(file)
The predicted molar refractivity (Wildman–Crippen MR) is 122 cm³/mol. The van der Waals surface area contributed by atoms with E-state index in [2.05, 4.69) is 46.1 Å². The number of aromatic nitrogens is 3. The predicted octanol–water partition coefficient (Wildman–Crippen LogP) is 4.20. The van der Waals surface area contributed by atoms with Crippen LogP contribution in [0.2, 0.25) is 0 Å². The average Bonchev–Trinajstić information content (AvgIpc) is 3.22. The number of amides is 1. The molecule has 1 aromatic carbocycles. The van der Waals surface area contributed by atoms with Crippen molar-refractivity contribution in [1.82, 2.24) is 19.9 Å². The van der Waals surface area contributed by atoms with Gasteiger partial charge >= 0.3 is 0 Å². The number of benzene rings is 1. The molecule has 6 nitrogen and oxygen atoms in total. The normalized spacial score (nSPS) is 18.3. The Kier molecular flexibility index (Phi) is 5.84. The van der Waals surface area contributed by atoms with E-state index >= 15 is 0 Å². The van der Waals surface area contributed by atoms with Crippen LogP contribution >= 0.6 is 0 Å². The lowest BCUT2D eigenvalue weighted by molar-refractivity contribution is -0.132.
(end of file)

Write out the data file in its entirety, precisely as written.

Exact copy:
The predicted molar refractivity (Wildman–Crippen MR) is 122 cm³/mol. The van der Waals surface area contributed by atoms with E-state index in [2.05, 4.69) is 46.1 Å². The number of aromatic nitrogens is 3. The predicted octanol–water partition coefficient (Wildman–Crippen LogP) is 4.20. The van der Waals surface area contributed by atoms with Crippen LogP contribution in [0.2, 0.25) is 0 Å². The average Bonchev–Trinajstić information content (AvgIpc) is 3.22. The number of amides is 1. The molecule has 1 aromatic carbocycles. The van der Waals surface area contributed by atoms with Crippen molar-refractivity contribution in [1.82, 2.24) is 19.9 Å². The van der Waals surface area contributed by atoms with Gasteiger partial charge >= 0.3 is 0 Å². The number of benzene rings is 1. The molecule has 6 nitrogen and oxygen atoms in total. The normalized spacial score (nSPS) is 18.3. The Kier molecular flexibility index (Phi) is 5.84. The van der Waals surface area contributed by atoms with E-state index >= 15 is 0 Å². The van der Waals surface area contributed by atoms with Crippen LogP contribution >= 0.6 is 0 Å². The lowest BCUT2D eigenvalue weighted by molar-refractivity contribution is -0.132.